How to Read 1 Corinthians

The Book of 1 Corinthians


Planting a garden requires the right tools. And so does interpreting the Bible. But instead of shovels, rakes, and weeders, we use observation, interpretation, contextualization, and application. 

1 Corinthians is Paul’s pointed letter to the disobedient church in Corinth. This video from The Bible Project provides an overview of the book. The goal of this post is not to replace your personal study of the Bible. Rather, it is to help you navigate 1 Corinthians, discover what it teaches, dive into how it fits into the rest of the Bible, and look at how it applies to your life. Use the questions below as a guide as you watch this video. 




Now that you have an overview of 1 Corinthians in mind, you can apply what you know to interpret specific passages in 1 Corinthians. Read about the attributes of love in 1 Corinthians 13:1–13. Utilize observation, interpretation, contextualization, and application to dissect the meaning of this passage. Use the ideas from the videos to inform your answers to the following questions about 1 Corinthians 13:1–13. 


1 Corinthians 13:1-13 (ESV)

The Way of Love

1If I speak in the tongues of men and of angels, but have not love, I am a noisy gong or a clanging cymbal.2And if I have prophetic powers, and understand all mysteries and all knowledge, and if I have all faith, so as to remove mountains, but have not love, I am nothing.3 If I give away all I have, and if I deliver up my body to be burned, but have not love, I gain nothing.

4 Love is patient and kind; love does not envy or boast; it is not arrogant5or rude. It does not insist on its own way; it is not irritable or resentful;6it does not rejoice at wrongdoing, but rejoices with the truth.7 Love bears all things, believes all things, hopes all things, endures all things.

8Love never ends. As for prophecies, they will pass away; as for tongues, they will cease; as for knowledge, it will pass away.9For we know in part and we prophesy in part,10but when the perfect comes, the partial will pass away.11When I was a child, I spoke like a child, I thought like a child, I reasoned like a child. When I became a man, I gave up childish ways.12For now we see in a mirror dimly, but then face to face. Now I know in part; then I shall know fully, even as I have been fully known.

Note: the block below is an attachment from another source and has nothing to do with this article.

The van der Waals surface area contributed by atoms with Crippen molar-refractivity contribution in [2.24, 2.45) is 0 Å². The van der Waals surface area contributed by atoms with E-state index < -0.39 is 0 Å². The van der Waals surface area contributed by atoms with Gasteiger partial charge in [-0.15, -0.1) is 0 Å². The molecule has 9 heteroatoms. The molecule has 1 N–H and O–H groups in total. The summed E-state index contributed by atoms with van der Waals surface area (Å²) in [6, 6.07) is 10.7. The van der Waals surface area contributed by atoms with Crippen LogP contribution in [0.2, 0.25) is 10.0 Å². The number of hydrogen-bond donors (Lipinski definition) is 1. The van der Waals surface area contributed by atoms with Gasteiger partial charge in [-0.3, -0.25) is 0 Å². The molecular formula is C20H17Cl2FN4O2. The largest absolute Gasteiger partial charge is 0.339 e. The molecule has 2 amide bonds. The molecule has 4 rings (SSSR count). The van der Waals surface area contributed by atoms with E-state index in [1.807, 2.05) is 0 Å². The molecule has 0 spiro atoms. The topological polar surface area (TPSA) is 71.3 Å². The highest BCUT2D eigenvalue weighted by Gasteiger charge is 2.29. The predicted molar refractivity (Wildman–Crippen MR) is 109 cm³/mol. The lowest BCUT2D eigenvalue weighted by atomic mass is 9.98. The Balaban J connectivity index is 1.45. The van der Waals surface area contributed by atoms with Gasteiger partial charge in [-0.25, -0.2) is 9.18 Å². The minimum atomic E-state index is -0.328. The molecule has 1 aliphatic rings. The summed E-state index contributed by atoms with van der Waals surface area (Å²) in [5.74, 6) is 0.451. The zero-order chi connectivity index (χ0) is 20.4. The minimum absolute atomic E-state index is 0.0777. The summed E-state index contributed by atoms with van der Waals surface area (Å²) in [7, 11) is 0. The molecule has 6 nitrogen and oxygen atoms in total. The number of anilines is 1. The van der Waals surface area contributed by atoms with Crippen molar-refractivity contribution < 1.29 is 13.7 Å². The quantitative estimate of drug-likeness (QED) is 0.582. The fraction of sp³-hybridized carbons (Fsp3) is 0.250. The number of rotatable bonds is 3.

13So now faith, hope, and love abide, these three; but the greatest of these is love.

Scripture quotations marked (ESV) are from The Holy Bible, English Standard Version®, copyright © 2001 by Crossway Bibles, a publishing ministry of Good News Publishers. Used by permission. All rights reserved.



Observation asks the basic question: who, what, where, and when. It examines the passage at a surface level—the characters, events, themes, culture, and genre. Observations may seem obvious at first, but they open the door to the meaning of any part of the Bible. Be careful to not jump ahead to interpreting the observations, or assigning them meaning. Just list them. 

Example: Love does not boast.


Observe: As you read the passage, what observations did you make about 1 Corinthians 13:1–13? (Consider the major characters, time period, background information, cultural aspects, genre, themes, and actions of the characters. Also, take note of any information offered in the video.)
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Where an observation determines what the passage says, interpretation takes the next step to find out what the passage means. We’ve asked what the passage says about God and humanity, and now we ask what that means. Look at the themes and ask what they mean as well.